Jamie Hannaford, Principal Investigator of About Drought and Principal Hydrologist at UKCEH, adds:

“The UK Water Resources Portal is a big advance in real-time data availability.”

The UK Water Resources Portal is just one of the many user-friendly data products from About Drought.

Explore the data platforms here.

Read more in the online About Drought Handbook.

Tracey Dunford, Natural Resources Wales (NRW), Lead Specialist Planner Water Resources

Drought in Wales

‘About Drought’s workshop in Cardiff helped to really engage the interest of my peers and colleagues who deal with drought in Wales’

Tracey Dunford, Natural Resources Wales (NRW), Lead Specialist Planner Water Resources
Low water level in a South Wales reservoir
Pontsticill Reservoir in South Wales. CREDIT: Karl McCarthy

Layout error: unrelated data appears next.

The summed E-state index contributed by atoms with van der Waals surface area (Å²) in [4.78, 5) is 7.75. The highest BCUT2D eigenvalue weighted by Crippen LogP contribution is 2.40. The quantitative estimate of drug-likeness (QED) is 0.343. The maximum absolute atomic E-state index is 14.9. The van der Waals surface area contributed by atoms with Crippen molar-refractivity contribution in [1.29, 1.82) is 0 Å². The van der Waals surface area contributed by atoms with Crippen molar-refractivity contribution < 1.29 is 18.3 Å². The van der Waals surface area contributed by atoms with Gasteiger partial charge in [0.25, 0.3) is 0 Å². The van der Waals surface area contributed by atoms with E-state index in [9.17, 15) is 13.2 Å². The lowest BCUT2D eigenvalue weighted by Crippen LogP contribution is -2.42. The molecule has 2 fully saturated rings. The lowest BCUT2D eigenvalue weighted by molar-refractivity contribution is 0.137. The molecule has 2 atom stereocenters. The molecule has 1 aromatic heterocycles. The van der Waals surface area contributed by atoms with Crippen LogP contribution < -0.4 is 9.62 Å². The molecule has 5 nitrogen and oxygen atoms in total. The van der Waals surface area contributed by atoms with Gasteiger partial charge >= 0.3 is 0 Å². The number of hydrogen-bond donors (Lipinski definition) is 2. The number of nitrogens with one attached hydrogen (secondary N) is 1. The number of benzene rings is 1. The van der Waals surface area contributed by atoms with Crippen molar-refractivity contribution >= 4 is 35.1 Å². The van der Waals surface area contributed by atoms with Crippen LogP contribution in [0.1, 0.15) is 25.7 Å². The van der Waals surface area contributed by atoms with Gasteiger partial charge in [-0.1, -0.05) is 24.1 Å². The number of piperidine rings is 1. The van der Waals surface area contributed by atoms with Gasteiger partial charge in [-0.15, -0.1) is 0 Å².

About Drought has given people creating water policies and strategies, face-to-face access to scientists at the forefront of drought research through a series of workshops held around the UK. Tracey Dunford, who has worked in water resources for Wales for 20 years, attended a wide range of workshops organised by MaRIUS and DRY, returning to Cardiff to share information about the programme’s latest datasets and communications research with her colleagues

Targeted workshop for Welsh audience

She says: “All the Drought and Water Scarcity and ENDOWS events I went to were extremely useful. I have been feeding back to my colleagues on the various outputs and they have been considering how to incorporate them into their decision making. The workshop About Drought held for NRW and the Welsh Government in Cardiff was especially useful as it was targeted to the Welsh audience. 

 “All our drought leads in NRW across Wales attended, including colleagues from biodiversity, fisheries, water resources, water quality, forestry and policy. It helped to engage people’s interest across our whole organisation and keep us all up-to-date with the current science.”